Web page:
Serotonin transporter binding after recovery from eating disorders
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Several lines of evidence suggest that altered serotonin (5-HT) function persists after recovery from anorexia nervosa (AN) and bulimia nervosa (BN).
We compared 11 subjects who recovered (>1 year normal weight, regular menstrual cycles, no bingeing or purging) from restricting-type AN (REC RAN), 7 who recovered from bulimia-type AN (REC BAN), 9 who recovered from BN (REC BN), and 10 healthy control women (CW).
Materials and methods
Positron emission tomography (PET) imaging with [11C]McN5652 was used to assess the 5-HT transporter (5-HTT). For [11C]McN5652, distribution volume (DV) values were determined using a two-compartment, three-parameter tracer kinetic model, and specific binding was assessed using the binding potential (BP, BP = DVregion of interest/DVcerebellum − 1).
After correction for multiple comparisons, the four groups showed significant (p < 0.05) differences for [11C]McN5652 BP values for the dorsal raphe and antero-ventral striatum (AVS). Post-hoc analysis revealed that REC RAN had significantly increased [11C]McN5652 BP compared to REC BAN in these regions.
Divergent 5-HTT activity in subtypes of eating disorder subjects may provide important insights as to why these groups have differences in affective regulation and impulse control.
- Serotonin transporter binding after recovery from eating disorders
Volume 195, Issue 3 , pp 315-324
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- Anorexia nervosa
- Bulimia nervosa
- Serotonin transporter
- Positron emission tomography
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- Author Affiliations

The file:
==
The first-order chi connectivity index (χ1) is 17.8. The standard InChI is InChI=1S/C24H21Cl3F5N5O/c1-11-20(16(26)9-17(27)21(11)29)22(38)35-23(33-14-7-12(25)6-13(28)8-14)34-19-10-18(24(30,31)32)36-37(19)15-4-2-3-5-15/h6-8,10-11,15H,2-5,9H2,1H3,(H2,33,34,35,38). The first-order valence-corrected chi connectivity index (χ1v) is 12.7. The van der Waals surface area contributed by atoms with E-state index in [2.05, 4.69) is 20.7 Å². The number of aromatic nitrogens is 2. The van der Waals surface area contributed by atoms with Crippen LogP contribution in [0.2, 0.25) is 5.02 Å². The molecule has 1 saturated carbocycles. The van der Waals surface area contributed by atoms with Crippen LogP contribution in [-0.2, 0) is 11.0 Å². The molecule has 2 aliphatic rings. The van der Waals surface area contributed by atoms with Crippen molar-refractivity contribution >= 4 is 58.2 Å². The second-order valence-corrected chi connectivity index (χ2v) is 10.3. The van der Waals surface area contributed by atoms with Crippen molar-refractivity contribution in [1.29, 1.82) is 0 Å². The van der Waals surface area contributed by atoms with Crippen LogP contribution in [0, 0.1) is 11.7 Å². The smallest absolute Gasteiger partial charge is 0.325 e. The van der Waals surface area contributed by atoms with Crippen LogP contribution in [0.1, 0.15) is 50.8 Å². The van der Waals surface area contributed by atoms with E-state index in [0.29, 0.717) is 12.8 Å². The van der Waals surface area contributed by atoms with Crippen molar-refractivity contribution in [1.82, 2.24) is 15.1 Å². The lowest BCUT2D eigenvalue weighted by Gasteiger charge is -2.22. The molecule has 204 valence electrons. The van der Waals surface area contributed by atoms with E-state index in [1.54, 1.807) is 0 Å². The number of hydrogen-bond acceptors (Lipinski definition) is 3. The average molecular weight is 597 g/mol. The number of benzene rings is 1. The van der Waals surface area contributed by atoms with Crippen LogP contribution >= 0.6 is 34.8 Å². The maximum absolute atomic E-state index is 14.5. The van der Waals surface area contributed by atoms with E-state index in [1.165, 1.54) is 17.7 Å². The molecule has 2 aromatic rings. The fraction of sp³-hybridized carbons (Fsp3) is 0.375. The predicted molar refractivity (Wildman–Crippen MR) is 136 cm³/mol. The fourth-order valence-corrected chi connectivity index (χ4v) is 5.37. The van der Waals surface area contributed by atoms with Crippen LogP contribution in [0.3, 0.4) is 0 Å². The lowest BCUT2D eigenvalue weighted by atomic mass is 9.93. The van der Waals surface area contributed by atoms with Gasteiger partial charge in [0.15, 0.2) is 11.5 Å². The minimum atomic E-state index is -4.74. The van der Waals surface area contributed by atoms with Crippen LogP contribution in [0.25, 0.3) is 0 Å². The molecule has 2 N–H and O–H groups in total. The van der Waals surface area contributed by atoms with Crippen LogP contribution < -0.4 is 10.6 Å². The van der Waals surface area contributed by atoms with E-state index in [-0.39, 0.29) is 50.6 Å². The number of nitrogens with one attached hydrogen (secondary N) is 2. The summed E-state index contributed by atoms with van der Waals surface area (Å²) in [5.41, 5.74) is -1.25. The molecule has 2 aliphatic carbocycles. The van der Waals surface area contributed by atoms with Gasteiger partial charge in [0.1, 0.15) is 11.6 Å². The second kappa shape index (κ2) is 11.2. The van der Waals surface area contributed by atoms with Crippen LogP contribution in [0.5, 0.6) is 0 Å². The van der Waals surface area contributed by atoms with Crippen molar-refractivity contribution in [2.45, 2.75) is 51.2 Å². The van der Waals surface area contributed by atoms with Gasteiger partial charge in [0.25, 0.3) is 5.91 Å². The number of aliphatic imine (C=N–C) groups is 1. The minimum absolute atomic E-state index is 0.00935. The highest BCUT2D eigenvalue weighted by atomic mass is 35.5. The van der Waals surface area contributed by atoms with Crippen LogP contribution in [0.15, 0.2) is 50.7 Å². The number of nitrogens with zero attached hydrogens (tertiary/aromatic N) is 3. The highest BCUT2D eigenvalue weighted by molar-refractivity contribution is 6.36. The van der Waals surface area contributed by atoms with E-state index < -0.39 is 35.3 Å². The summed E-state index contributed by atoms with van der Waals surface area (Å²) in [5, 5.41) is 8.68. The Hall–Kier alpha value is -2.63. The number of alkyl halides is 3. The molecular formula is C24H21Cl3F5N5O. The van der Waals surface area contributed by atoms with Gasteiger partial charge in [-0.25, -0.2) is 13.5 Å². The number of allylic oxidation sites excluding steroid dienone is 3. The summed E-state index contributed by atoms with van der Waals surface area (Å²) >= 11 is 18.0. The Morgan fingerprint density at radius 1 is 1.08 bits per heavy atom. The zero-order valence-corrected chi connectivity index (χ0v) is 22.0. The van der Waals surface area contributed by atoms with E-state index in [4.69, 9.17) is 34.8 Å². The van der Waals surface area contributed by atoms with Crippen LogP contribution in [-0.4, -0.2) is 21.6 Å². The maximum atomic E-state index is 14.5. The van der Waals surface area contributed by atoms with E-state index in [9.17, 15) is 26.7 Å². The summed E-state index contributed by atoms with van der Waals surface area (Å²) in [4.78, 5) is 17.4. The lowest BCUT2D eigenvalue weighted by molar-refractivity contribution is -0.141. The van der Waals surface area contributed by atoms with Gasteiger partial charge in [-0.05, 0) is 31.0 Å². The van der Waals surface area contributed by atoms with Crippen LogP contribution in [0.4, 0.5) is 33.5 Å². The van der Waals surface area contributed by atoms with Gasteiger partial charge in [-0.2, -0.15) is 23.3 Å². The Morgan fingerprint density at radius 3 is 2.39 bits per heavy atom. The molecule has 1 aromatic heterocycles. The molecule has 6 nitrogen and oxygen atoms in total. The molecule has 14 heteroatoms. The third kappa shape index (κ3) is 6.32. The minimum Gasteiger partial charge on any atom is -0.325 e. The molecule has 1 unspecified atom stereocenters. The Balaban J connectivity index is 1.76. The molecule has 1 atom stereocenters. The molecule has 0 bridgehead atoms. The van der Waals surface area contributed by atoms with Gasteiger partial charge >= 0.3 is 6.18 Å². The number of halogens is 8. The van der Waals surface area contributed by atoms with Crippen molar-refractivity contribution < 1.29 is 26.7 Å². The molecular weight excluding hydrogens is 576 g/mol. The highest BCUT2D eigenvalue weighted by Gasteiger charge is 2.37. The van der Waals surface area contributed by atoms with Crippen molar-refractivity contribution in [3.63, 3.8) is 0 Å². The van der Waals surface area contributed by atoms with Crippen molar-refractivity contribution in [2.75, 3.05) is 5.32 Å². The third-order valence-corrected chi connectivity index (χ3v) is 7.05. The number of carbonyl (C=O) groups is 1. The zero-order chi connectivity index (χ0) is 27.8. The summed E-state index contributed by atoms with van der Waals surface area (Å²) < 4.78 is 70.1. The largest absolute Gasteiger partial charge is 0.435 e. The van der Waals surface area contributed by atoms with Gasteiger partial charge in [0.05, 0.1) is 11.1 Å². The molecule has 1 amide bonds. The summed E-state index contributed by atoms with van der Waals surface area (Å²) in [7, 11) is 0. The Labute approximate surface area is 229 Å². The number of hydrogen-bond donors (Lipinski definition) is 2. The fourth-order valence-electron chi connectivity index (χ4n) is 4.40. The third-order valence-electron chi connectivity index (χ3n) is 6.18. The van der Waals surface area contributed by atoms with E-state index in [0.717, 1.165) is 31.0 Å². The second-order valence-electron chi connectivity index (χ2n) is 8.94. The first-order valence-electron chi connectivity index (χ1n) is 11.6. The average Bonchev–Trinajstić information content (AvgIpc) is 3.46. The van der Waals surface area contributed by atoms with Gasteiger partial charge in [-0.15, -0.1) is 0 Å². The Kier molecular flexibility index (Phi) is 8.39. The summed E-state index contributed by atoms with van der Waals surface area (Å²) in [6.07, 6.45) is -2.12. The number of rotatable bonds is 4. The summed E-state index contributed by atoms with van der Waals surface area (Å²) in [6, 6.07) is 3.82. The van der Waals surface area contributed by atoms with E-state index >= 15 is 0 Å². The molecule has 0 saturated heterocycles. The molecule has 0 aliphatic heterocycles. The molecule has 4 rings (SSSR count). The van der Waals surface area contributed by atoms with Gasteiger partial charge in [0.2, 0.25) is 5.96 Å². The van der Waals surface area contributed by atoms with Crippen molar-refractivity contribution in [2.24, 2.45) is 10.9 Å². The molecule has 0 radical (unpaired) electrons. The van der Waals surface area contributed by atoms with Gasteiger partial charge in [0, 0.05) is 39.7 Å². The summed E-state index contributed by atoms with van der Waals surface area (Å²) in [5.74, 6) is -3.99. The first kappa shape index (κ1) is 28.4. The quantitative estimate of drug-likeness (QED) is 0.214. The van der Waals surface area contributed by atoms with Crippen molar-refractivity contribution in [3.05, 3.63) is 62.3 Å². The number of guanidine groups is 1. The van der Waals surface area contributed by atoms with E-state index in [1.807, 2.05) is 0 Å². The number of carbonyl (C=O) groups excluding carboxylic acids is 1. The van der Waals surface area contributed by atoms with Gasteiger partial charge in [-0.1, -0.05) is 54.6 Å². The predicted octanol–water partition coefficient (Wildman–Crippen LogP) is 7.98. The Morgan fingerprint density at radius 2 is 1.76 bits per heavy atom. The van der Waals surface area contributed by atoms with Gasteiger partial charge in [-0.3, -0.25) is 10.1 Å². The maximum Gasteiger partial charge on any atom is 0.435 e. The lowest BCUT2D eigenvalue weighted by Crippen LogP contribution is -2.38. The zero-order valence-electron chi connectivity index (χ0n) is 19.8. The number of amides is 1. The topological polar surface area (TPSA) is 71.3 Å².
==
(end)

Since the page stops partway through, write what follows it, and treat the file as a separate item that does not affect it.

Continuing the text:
- 1. Western Psychiatric Institute and Clinic, University of Pittsburgh, Iroquois Building, Suite 600, 3811 O’Hara Street, Pittsburgh, PA, 15213, USA
- 3. Department of Biological Psychiatry, University Hospital of Psychiatry, Medical University of Vienna, Vienna, Austria
- 7. Laboratory for Developmental Brain Research, University of Colorado at Denver and Health Sciences Center, The Children’s Hospital, 1056 E. 19th Avenue, Denver, CO, 80218, USA
- 4. Department of Radiology, Presbyterian University Hospital, School of Medicine, University of Pittsburgh, Pittsburgh, PA, USA
- 5. Departments of Radiology and Neurology, Emory School of Medicine, Atlanta, GA, USA
- 6. School of Medicine, University of Pittsburgh, Pittsburgh, PA, USA
- 8. Department of Child and Adolescent Psychiatry, J.W. Goethe University of Frankfurt/Main, Frankfurt/Main, Germany
- 9. New York State Psychiatric Institute, Department of Psychiatry, College of Physicians and Surgeons, Columbia University Medical Center, New York, NY, USA
- 10. Department of Environmental Health, Division of Epidemiology and Biostatistics, University of Cincinnati School of Medicine, Cincinnati, OH, USA
- 2. Psychiatry, University of California San Diego, 8950 Villa La Jolla Drive, Suite C207, La Jolla, CA, 92037, USA